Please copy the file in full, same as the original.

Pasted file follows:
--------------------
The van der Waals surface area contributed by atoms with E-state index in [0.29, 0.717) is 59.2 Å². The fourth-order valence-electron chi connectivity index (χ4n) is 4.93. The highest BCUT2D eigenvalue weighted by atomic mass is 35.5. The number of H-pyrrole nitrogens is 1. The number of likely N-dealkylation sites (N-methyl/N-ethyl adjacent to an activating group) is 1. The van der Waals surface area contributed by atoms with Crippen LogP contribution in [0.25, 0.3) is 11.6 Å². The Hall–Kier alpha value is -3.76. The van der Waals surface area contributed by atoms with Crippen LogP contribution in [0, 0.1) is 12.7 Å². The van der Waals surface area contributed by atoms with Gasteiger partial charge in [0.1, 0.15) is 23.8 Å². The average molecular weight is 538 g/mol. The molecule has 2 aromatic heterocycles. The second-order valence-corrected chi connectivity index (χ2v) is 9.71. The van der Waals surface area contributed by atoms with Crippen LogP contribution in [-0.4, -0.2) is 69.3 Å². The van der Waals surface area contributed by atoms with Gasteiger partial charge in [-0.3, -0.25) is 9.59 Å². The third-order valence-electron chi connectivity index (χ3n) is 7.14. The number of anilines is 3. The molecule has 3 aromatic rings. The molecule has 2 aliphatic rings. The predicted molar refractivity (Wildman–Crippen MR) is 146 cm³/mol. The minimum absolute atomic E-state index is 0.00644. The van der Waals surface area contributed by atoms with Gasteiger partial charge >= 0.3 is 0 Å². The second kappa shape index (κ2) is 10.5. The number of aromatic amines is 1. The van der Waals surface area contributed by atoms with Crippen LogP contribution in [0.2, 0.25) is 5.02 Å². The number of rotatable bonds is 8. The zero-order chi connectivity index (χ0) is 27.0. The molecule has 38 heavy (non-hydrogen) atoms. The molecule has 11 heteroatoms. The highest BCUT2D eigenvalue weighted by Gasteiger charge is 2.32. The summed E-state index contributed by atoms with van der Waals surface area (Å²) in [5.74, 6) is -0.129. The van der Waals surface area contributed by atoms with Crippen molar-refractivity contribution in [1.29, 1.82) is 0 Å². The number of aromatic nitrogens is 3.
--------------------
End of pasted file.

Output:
The van der Waals surface area contributed by atoms with E-state index in [0.29, 0.717) is 59.2 Å². The fourth-order valence-electron chi connectivity index (χ4n) is 4.93. The highest BCUT2D eigenvalue weighted by atomic mass is 35.5. The number of H-pyrrole nitrogens is 1. The number of likely N-dealkylation sites (N-methyl/N-ethyl adjacent to an activating group) is 1. The van der Waals surface area contributed by atoms with Crippen LogP contribution in [0.25, 0.3) is 11.6 Å². The Hall–Kier alpha value is -3.76. The van der Waals surface area contributed by atoms with Crippen LogP contribution in [0, 0.1) is 12.7 Å². The van der Waals surface area contributed by atoms with Gasteiger partial charge in [0.1, 0.15) is 23.8 Å². The average molecular weight is 538 g/mol. The molecule has 2 aromatic heterocycles. The second-order valence-corrected chi connectivity index (χ2v) is 9.71. The van der Waals surface area contributed by atoms with Crippen LogP contribution in [-0.4, -0.2) is 69.3 Å². The van der Waals surface area contributed by atoms with Gasteiger partial charge in [-0.3, -0.25) is 9.59 Å². The third-order valence-electron chi connectivity index (χ3n) is 7.14. The number of anilines is 3. The molecule has 3 aromatic rings. The molecule has 2 aliphatic rings. The predicted molar refractivity (Wildman–Crippen MR) is 146 cm³/mol. The minimum absolute atomic E-state index is 0.00644. The van der Waals surface area contributed by atoms with Gasteiger partial charge >= 0.3 is 0 Å². The second kappa shape index (κ2) is 10.5. The number of aromatic amines is 1. The van der Waals surface area contributed by atoms with Crippen LogP contribution in [0.2, 0.25) is 5.02 Å². The number of rotatable bonds is 8. The zero-order chi connectivity index (χ0) is 27.0. The molecule has 38 heavy (non-hydrogen) atoms. The molecule has 11 heteroatoms. The highest BCUT2D eigenvalue weighted by Gasteiger charge is 2.32. The summed E-state index contributed by atoms with van der Waals surface area (Å²) in [5.74, 6) is -0.129. The van der Waals surface area contributed by atoms with Crippen molar-refractivity contribution in [1.29, 1.82) is 0 Å². The number of aromatic nitrogens is 3.